The following approaches might receive more serious consideration:

“A 2016 graduate of textile design from the Manchester School of Art, I specialise in knit. I am interested in creating experimental, unusual, specialised knitted fabrics for high-end women's wear. Specialising in knit has enabled me to experiment with a variety of techniques, knit machines and gauges exploring different looks and styles. I like to use a variety of interesting and exciting concepts within my work.”

“I am a final year landscape architecture student looking for a graduate role where I can work as part of a team to produce innovative designs which are in keeping with the local environment. My main interest lies in the remodelling and creative use of redundant or underused urban spaces. My final year project allowed me to exploit my particular interest in the use of native perennial planting and recycled materials, whilst gaining practical experience of the stages of the planning process alongside public consultation.”

What visual elements can I incorporate into my CV?

You can go for any approach that demonstrates you have the relevant skills and knowledge for the job you are applying for. However, it is best to avoid highly quirky approaches that may come over as tacky or juvenile. Consider the purpose of your CV and who the recipient will be then do your research. This will help you to tailor your approach to align with an organisation’s culture and values as well as how to promote relevant skills and experiences.

In addition to providing links to your work online, you may choose to incorporate images of your work. However, feedback from employers tells us that depending on the role, images are often better attached as a separate pdf or accessed through a direct link to an online portfolio or website. If you’re applying for an advertised role, ask the recruiter what they’re looking for in terms of images.

You can use a variety of images including:

These visual elements can subsequently be adapted to build your personal brand, rather like a logo, appearing on your business card, portfolio, digital presentation, website etc.

Utilising Media Technology:

New technology now provides immense scope for imaginative and novel approaches to CV design. If you are not sure how to start creating work for an online audience, useful articles can be found at:

Using CV and Portfolio Templates – or Not!

You can draw inspiration from the many creative CV, portfolio and presentation sites offering templates online. For example, Dunked, Cargo Collective, SquareSpace and Portfolio Box. However, be aware that most employers in the creative industries say that they can see immediately where a template has been used and they do not like them. They look for profiles that clearly present your skills and qualities in a personalised way.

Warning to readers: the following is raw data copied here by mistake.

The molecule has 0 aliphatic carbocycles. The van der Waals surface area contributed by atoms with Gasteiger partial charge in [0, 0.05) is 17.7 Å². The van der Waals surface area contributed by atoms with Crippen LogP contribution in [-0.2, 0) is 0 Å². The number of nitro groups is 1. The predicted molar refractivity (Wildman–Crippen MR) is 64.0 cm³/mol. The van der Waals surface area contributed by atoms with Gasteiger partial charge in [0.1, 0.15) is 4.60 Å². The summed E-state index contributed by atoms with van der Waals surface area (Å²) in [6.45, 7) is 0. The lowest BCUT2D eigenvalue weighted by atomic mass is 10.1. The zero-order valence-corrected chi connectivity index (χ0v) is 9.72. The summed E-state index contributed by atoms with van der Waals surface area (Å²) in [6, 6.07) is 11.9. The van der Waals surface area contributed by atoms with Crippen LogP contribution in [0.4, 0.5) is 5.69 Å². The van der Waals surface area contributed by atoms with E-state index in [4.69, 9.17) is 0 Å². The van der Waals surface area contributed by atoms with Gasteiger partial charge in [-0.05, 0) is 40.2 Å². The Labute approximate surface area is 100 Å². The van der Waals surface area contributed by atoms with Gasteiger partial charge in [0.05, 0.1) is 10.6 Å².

Templates can offer good starting points (for an example, see www.visualcv.com) but you are a creative. Be confident that you can illustrate yourself in your own unique way.

Amazing examples of creative CVs for ideas and inspiration:

There are some fascinating examples online. You will quickly get an insight into some of the different approaches that you could take and how you can set out the evidence which sells your skills and talents effectively.

However, don’t let all these overwhelm you. Just dip in to get a few ideas and then start drafting what you want to say and evidence in your own style.

2D and 3D Creative CVs:

Video, animated and interactive CVs:

Getting More Advice and Information:

Attend the ‘Creative Applications’ and ‘Presenting Portfolios at Interview’ workshops offered by Careers and Employability every term. Details at www.mmu.ac.uk/careers/events.

Get one to one feedback on your draft CV through our faculty drop-ins.

See our Guide ‘Getting Work in the Creative Industries’ for more top tips on getting your applications for creative work noticed.

Useful tips can also be found in the CVs and applications sections at:

Also for students aiming for the digital industries:

Click here for some tips aimed at those applying to advertising (however, there is useful and practical advice for any creative CV).

Careers and Employability Support

We offer range of support services to Manchester Met students and graduates:

For more information visit mmu.ac.uk/careers